Last edited:

derpOmattic

Pop!_Muse
Trusted User
Founding Member
Nov 23, 2018
970
143
20
www.patreon.com
Next was my business laptop. To begin, I checked if I had anything on apt-mark showhold, then did the essential OS upgrades first, being sudo apt update && sudo apt full-upgrade. The upgrade of this machine to 19.10 from 19.04 was butter smooth using the "Upgrade" button in the system Settings, so I thought I'd try that again. It started, looked like smooth sailing, but then failed. It complained about Vim. I don't know why. So I ran the terminal commands instead, which I usually prefer anyway. In one terminal I ran systemctl status pop-upgrade, while in a new window I started the upgrade again using sudo pop-upgrade release upgrade systemd -f. This ran perfectly.

On reboot, all looked well. I keep this machine really close to stock, so I don't expect it to misbehave at all. There were a couple of small casualties associated with GNOME extensions -typical. Lol. The most obvious was all of my installed software missing when pressing super + a. After some trial and error I discovered that "App Folders" GNOME extension was responsible. I toggled it off, removed it and all is well.
I'm a keen user and supporter of Pop-Shell, the new tiling extension, so I was quite upset when it wasn't working. I tried a bunch of things including reinstalling it, but it just wouldn't start. I removed the git directory for the beta but still no love. I had to actually remove the current Pop-Shell entry in the new "Extensions App" and then reboot. Suddenly all was well.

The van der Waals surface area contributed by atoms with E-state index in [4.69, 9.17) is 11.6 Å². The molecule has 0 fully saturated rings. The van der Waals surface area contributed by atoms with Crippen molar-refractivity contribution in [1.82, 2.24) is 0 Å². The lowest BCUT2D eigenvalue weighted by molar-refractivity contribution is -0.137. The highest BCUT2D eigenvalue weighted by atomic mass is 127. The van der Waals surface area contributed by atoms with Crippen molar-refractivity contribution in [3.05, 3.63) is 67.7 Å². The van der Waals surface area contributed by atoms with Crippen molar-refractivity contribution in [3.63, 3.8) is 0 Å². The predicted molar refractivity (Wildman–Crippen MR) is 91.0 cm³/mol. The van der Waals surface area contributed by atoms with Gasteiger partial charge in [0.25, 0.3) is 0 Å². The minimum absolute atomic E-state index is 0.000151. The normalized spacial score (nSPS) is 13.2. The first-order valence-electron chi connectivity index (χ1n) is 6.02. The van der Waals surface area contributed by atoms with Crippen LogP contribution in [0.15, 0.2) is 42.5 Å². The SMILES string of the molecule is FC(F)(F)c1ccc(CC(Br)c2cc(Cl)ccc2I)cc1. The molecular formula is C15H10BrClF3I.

All my calendar and contacts made it through, as did my firewall, VPN and configs. I consider this one a 99% success.
 

SteveM

New member
Aug 24, 2019
19
8
4
Beaverton, OR
I upgraded one system that was running a fully updated 19.10 two weeks after the release of 20.04. If I was worried about a trouble free upgrade I would have waited longer, but I had Timeshift to fall back on and all important data is on the NAS so there wasn't anything to risk except for down time.

I used the upgrade button in the GUI as I reasoned that is what a "normal" person would do. The actual upgrade seemed to go well and after reboot neofetch reported I was running 20.04 but apt was showing something like 400 packages that needed updated. I couldn't update them because of a MySQL package upgrade error. I eventually found the cruft left behind by the old package and once that was deleted the apt upgrade was able to complete. Next I found that Apache was down because it was still trying to load php 7.3 but the system was now using 7.4. That was quickly remedied and Apache was happy again. The only remaining gripe is that I was using Gnome light mode and the new 20.04 default is dark mode. It decided to ignore my selection and move me over to the dark side.

Oh yes, and extensions were a mess. There were even some that are installed as part of the base OS that did not work until updated and all Pop! tells you is that they need updated without really helping you figure out how. I must be getting old because using Firefox to complete an OS upgrade is just not something I find intuitive. Once I figured out what to do it went smoothly, but it seemed like something that should have been taken care of for me in the upgrade since they were put there by Pop!

My belief is that the MySQL and PHP issues that I had were a fault of the underlying Ubuntu code, but changing me to dark mode was a System76 bug or oversight. Is it a trouble free upgrade? Probably not. Is that System76's fault? Probably not.
 

SteveM

New member
Aug 24, 2019
19
8
4
Beaverton, OR
That's an important point to make - the new default is dark mode and an upgrade, or fresh installation, will begin with it. It's easy enough to toggle back, but it is something to expect now.